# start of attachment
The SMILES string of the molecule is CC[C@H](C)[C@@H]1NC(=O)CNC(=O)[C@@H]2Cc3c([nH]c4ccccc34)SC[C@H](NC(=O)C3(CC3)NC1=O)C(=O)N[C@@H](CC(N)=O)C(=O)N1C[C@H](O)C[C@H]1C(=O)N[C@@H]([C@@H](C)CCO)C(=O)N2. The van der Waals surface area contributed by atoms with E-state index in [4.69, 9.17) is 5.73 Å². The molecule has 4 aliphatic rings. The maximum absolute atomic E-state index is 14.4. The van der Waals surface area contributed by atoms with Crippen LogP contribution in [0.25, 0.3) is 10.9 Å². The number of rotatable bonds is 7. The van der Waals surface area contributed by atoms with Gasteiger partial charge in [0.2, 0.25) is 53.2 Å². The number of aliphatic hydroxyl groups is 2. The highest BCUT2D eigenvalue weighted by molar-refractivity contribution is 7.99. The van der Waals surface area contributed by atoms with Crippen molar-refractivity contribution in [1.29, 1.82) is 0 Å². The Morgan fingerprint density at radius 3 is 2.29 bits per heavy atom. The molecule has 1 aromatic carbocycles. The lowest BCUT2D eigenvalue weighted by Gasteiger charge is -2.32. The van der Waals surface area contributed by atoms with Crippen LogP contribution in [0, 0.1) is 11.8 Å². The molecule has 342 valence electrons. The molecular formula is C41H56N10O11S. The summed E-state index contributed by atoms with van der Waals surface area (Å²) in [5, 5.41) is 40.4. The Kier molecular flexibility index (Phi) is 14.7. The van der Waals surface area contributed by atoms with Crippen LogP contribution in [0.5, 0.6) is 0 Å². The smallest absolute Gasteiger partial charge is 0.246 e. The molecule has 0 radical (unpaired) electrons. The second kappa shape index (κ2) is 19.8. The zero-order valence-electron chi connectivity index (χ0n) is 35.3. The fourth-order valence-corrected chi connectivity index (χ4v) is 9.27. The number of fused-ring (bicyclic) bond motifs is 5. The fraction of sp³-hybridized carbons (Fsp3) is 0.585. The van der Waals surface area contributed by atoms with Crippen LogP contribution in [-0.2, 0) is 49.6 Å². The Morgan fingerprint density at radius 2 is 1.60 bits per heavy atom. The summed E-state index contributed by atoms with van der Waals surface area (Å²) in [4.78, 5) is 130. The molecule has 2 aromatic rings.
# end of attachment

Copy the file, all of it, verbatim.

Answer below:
The SMILES string of the molecule is CC[C@H](C)[C@@H]1NC(=O)CNC(=O)[C@@H]2Cc3c([nH]c4ccccc34)SC[C@H](NC(=O)C3(CC3)NC1=O)C(=O)N[C@@H](CC(N)=O)C(=O)N1C[C@H](O)C[C@H]1C(=O)N[C@@H]([C@@H](C)CCO)C(=O)N2. The van der Waals surface area contributed by atoms with E-state index in [4.69, 9.17) is 5.73 Å². The molecule has 4 aliphatic rings. The maximum absolute atomic E-state index is 14.4. The van der Waals surface area contributed by atoms with Crippen LogP contribution in [0.25, 0.3) is 10.9 Å². The number of rotatable bonds is 7. The van der Waals surface area contributed by atoms with Gasteiger partial charge in [0.2, 0.25) is 53.2 Å². The number of aliphatic hydroxyl groups is 2. The highest BCUT2D eigenvalue weighted by molar-refractivity contribution is 7.99. The van der Waals surface area contributed by atoms with Crippen molar-refractivity contribution in [1.29, 1.82) is 0 Å². The Morgan fingerprint density at radius 3 is 2.29 bits per heavy atom. The molecule has 1 aromatic carbocycles. The lowest BCUT2D eigenvalue weighted by Gasteiger charge is -2.32. The van der Waals surface area contributed by atoms with Crippen LogP contribution in [0, 0.1) is 11.8 Å². The molecule has 342 valence electrons. The molecular formula is C41H56N10O11S. The summed E-state index contributed by atoms with van der Waals surface area (Å²) in [5, 5.41) is 40.4. The Kier molecular flexibility index (Phi) is 14.7. The van der Waals surface area contributed by atoms with Crippen LogP contribution in [0.5, 0.6) is 0 Å². The smallest absolute Gasteiger partial charge is 0.246 e. The molecule has 0 radical (unpaired) electrons. The second kappa shape index (κ2) is 19.8. The zero-order valence-electron chi connectivity index (χ0n) is 35.3. The fourth-order valence-corrected chi connectivity index (χ4v) is 9.27. The number of fused-ring (bicyclic) bond motifs is 5. The fraction of sp³-hybridized carbons (Fsp3) is 0.585. The van der Waals surface area contributed by atoms with Crippen LogP contribution in [-0.2, 0) is 49.6 Å². The Morgan fingerprint density at radius 2 is 1.60 bits per heavy atom. The summed E-state index contributed by atoms with van der Waals surface area (Å²) in [4.78, 5) is 130. The molecule has 2 aromatic rings.